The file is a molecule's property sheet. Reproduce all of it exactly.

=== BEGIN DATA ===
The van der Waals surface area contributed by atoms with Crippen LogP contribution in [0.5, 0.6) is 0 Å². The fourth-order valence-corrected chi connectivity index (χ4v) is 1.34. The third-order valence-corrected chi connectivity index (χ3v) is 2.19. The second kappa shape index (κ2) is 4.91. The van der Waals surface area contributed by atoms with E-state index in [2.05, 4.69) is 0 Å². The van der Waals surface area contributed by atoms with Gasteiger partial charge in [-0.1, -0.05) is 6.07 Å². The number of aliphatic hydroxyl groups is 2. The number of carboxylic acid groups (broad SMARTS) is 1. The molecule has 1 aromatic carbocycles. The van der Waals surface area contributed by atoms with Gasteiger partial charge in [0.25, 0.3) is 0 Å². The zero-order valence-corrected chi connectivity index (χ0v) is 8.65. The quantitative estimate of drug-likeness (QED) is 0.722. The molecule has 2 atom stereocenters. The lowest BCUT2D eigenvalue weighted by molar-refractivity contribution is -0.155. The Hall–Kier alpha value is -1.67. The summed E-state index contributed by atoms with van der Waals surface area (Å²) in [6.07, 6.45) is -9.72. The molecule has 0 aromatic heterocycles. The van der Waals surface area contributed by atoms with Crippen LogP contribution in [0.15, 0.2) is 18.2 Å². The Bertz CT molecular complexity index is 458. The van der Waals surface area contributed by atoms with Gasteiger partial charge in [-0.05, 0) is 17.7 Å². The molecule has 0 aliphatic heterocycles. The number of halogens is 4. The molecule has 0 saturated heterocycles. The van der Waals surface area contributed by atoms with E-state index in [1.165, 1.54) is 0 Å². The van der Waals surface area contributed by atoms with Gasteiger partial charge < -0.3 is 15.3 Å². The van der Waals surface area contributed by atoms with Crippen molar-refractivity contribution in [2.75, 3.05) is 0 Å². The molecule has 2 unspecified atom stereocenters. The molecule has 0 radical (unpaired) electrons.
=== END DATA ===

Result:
The van der Waals surface area contributed by atoms with Crippen LogP contribution in [0.5, 0.6) is 0 Å². The fourth-order valence-corrected chi connectivity index (χ4v) is 1.34. The third-order valence-corrected chi connectivity index (χ3v) is 2.19. The second kappa shape index (κ2) is 4.91. The van der Waals surface area contributed by atoms with E-state index in [2.05, 4.69) is 0 Å². The van der Waals surface area contributed by atoms with Gasteiger partial charge in [-0.1, -0.05) is 6.07 Å². The number of aliphatic hydroxyl groups is 2. The number of carboxylic acid groups (broad SMARTS) is 1. The molecule has 1 aromatic carbocycles. The van der Waals surface area contributed by atoms with Gasteiger partial charge in [0.25, 0.3) is 0 Å². The zero-order valence-corrected chi connectivity index (χ0v) is 8.65. The quantitative estimate of drug-likeness (QED) is 0.722. The molecule has 2 atom stereocenters. The lowest BCUT2D eigenvalue weighted by molar-refractivity contribution is -0.155. The Hall–Kier alpha value is -1.67. The summed E-state index contributed by atoms with van der Waals surface area (Å²) in [6.07, 6.45) is -9.72. The molecule has 0 aromatic heterocycles. The van der Waals surface area contributed by atoms with Crippen LogP contribution in [0.15, 0.2) is 18.2 Å². The Bertz CT molecular complexity index is 458. The van der Waals surface area contributed by atoms with Gasteiger partial charge in [-0.05, 0) is 17.7 Å². The molecule has 0 aliphatic heterocycles. The number of halogens is 4. The molecule has 0 saturated heterocycles. The van der Waals surface area contributed by atoms with E-state index in [1.165, 1.54) is 0 Å². The van der Waals surface area contributed by atoms with Gasteiger partial charge < -0.3 is 15.3 Å². The van der Waals surface area contributed by atoms with Crippen molar-refractivity contribution in [2.75, 3.05) is 0 Å². The molecule has 2 unspecified atom stereocenters. The molecule has 0 radical (unpaired) electrons.